PART ONE THE BEYOND
BEFORE SHE FELT EVEN THE FIRST twinge in her belly, the she-wolf set out to find a remote birthing den. She knew somehow that this birth would not be the same as the others. She had been traveling for days now, and she could sense her time was near. So far she had seen nothing that would serve as a den. There were several shallow pits, but those wouldn't do. Pits offered no shelter, and though it was almost spring, the weather could turn treacherous in a flash. The pups could freeze. The sound of their fresh hearts beating so fiercely would grow dim under a thin glaze of ice until the hearts stopped, and there was only silence. This had happened before to the she-wolf. She had licked those three pups until her tongue was dry and bleeding from the cold shards, but she had not been able to keep up with the ice.
This was her third litter. And this time, she knew she had to get far away from the pack, away from the clan, away from her mate, and most of all, away from the Obea.
Finally, on the night of the fifth rising moon that now hung like an ice blade low on the horizon, she found a crevice under a rock ledge. She smelled it before she saw it. The scent of fox was distinct. She hoped it wasn't a whelping den. Just the fox, dear Lupus. She sent up a silent prayer. She did not want to contend with fox kits.
And it had been just a fox -- a fox waiting to give birth. The she-wolf routed her and took the den, settling in for her time. The fox smell lingered. Fine, she thought. It would provide another layer of concealing scent. She rolled in the scat that she found nearby and then snorted to herself as she imagined what her pups would think of their mum. No matter, they would live -- and if need be, live away from the clan.
Then they came. Three pups, two tawny like their father, the other silvery gray. They were perfect in her eyes. Indeed, it took her a while to discover the one little flaw on the silver pup -- a slight splay to his front paw. When the she-wolf examined it more closely, she saw that this paw had a dim tracery of a spiral, like a swirled star, on its footpad. It was odd, but certainly not a deformity.
And she told herself the splay of that paw was minor. He was not malcadh, the ancient wolf word for "cursed." It was such a slight flaw, and she had hope that the splay might lessen in the days that followed. The toes that pointed out might rotate back, and the tracery was so dim it wouldn't leave a print even in soft mud. The silver pup was strong. She could tell by the way he sucked on her teat. Still, she was glad she had taken the precaution of finding a birthing den far away.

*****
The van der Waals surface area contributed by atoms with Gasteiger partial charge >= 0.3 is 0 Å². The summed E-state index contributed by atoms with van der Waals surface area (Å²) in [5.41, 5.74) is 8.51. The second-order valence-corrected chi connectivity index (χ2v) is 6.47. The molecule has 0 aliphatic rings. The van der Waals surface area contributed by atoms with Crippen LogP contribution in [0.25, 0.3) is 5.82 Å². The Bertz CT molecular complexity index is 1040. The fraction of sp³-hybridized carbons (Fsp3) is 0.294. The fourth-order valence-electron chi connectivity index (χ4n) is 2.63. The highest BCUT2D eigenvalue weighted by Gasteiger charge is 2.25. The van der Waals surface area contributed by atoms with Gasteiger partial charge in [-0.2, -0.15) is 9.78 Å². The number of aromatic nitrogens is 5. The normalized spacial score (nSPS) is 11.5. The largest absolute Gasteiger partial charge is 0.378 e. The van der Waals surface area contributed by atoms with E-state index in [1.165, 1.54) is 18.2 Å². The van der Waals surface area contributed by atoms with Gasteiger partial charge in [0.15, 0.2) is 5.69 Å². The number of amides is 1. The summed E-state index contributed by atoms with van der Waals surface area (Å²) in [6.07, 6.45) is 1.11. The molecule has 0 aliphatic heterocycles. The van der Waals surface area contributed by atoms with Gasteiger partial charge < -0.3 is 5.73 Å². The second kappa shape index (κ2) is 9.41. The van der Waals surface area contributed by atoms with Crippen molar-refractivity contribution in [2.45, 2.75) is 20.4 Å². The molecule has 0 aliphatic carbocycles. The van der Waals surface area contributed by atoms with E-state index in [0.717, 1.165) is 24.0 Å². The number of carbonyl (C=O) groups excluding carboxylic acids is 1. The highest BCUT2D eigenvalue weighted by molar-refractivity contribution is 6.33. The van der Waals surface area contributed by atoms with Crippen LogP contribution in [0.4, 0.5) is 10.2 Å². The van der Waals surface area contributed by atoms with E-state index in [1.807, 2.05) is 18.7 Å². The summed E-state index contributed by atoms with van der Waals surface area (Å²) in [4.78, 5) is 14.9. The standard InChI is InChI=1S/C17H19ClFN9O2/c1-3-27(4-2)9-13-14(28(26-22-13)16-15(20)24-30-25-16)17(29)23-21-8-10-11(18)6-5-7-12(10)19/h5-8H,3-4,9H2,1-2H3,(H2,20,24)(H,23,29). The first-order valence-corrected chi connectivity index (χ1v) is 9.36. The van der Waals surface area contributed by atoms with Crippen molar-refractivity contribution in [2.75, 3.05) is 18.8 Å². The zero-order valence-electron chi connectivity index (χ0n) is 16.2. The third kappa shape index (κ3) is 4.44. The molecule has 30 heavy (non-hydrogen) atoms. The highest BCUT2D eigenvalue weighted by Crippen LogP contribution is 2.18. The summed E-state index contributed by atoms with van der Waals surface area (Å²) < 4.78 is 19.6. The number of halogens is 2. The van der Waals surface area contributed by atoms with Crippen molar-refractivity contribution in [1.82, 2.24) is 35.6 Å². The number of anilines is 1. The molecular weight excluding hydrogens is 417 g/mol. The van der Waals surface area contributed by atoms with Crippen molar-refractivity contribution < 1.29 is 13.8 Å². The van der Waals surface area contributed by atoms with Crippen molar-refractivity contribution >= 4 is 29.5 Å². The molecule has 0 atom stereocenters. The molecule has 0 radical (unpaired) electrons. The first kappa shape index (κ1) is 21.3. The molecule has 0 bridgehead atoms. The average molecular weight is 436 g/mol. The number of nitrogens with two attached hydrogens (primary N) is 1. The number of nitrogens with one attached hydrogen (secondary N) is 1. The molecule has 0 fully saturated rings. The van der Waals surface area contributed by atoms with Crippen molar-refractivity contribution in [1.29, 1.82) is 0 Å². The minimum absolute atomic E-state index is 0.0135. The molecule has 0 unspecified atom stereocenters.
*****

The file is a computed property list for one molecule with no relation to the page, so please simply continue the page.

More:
She dragged the pups one by one into the deeper recesses of the crevice, which thankfully had two or three tunnels that extended into a nesting chamber. Here she planned to stay wrapped around her pups for several days, nursing them in the quiet darkness as long as she could. She knew that soon enough they would become restless, and when their eyes finally opened, they would seek that pale thread of light that gleamed feebly at the den's opening, drawn to it as strongly as they were drawn to the milk from her teats, as strongly as they would later be by the scent of meat. But if they could remain concealed, they would survive and the silver pup would grow stronger and stronger so that the threat of the Obea would begin to fade, like an old scent mark scoured away by wind and rain and snow.
The she-wolf would have only a few hours for such fanciful thinking.
In a world that to any other wolf might appear trackless, Shibaan, the Obea of the MacDuncan clan, had found the she-wolf's trail. The laws of the wolf clans were harsh. The Obea was the female wolf in each clan designated to carry deformed pups out of the whelping den to a place of abandonment. Only barren she-wolves were eligible, since such wolves were assumed not to have developed maternal instincts. With no blood offspring, Obeas were devoted entirely to the well-being of the clan, which could not be healthy and strong if defective wolves were born into it. The rules were precise. The deformed or sick pup was to be removed by the Obea and carried to a remote spot where it would be left to die of starvation or be eaten by another animal. If the pup somehow managed to survive, it was permitted back into the clan as a gnaw wolf and became the lowest-ranking wolf in the clan. A malcadh's mother was never welcomed back. The clan
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